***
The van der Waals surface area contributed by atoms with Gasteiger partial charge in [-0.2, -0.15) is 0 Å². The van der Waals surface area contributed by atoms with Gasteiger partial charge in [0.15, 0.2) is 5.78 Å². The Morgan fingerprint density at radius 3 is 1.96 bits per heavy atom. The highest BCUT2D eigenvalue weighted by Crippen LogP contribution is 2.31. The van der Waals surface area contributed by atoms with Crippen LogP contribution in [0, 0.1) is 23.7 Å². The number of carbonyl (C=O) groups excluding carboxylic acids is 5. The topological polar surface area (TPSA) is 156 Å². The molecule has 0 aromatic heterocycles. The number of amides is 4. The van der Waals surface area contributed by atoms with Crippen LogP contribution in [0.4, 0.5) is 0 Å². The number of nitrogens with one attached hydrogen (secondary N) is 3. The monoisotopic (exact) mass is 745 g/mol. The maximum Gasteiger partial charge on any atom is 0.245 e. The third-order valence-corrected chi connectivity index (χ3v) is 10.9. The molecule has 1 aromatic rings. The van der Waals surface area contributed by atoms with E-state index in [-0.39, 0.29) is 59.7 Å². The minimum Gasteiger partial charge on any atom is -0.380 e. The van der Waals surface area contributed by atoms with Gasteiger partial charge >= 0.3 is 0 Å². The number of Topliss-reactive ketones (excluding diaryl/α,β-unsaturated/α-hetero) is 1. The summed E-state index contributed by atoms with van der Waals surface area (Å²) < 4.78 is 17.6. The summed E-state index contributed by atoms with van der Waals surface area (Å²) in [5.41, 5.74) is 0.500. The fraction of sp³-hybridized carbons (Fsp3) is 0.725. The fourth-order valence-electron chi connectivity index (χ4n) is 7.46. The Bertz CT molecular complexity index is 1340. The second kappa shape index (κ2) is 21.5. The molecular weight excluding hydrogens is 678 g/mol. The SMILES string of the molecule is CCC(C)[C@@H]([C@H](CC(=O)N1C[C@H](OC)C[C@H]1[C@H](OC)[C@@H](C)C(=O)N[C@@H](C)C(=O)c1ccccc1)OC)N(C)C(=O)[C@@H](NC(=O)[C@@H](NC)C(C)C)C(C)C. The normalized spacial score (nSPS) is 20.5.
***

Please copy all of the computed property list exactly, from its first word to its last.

The van der Waals surface area contributed by atoms with Gasteiger partial charge in [-0.2, -0.15) is 0 Å². The van der Waals surface area contributed by atoms with Gasteiger partial charge in [0.15, 0.2) is 5.78 Å². The Morgan fingerprint density at radius 3 is 1.96 bits per heavy atom. The highest BCUT2D eigenvalue weighted by Crippen LogP contribution is 2.31. The van der Waals surface area contributed by atoms with Crippen LogP contribution in [0, 0.1) is 23.7 Å². The number of carbonyl (C=O) groups excluding carboxylic acids is 5. The topological polar surface area (TPSA) is 156 Å². The molecule has 0 aromatic heterocycles. The number of amides is 4. The van der Waals surface area contributed by atoms with Crippen LogP contribution in [0.4, 0.5) is 0 Å². The number of nitrogens with one attached hydrogen (secondary N) is 3. The monoisotopic (exact) mass is 745 g/mol. The maximum Gasteiger partial charge on any atom is 0.245 e. The third-order valence-corrected chi connectivity index (χ3v) is 10.9. The molecule has 1 aromatic rings. The van der Waals surface area contributed by atoms with E-state index in [-0.39, 0.29) is 59.7 Å². The minimum Gasteiger partial charge on any atom is -0.380 e. The van der Waals surface area contributed by atoms with Gasteiger partial charge >= 0.3 is 0 Å². The number of Topliss-reactive ketones (excluding diaryl/α,β-unsaturated/α-hetero) is 1. The summed E-state index contributed by atoms with van der Waals surface area (Å²) < 4.78 is 17.6. The summed E-state index contributed by atoms with van der Waals surface area (Å²) in [5.41, 5.74) is 0.500. The fraction of sp³-hybridized carbons (Fsp3) is 0.725. The fourth-order valence-electron chi connectivity index (χ4n) is 7.46. The Bertz CT molecular complexity index is 1340. The second kappa shape index (κ2) is 21.5. The molecular weight excluding hydrogens is 678 g/mol. The SMILES string of the molecule is CCC(C)[C@@H]([C@H](CC(=O)N1C[C@H](OC)C[C@H]1[C@H](OC)[C@@H](C)C(=O)N[C@@H](C)C(=O)c1ccccc1)OC)N(C)C(=O)[C@@H](NC(=O)[C@@H](NC)C(C)C)C(C)C. The normalized spacial score (nSPS) is 20.5.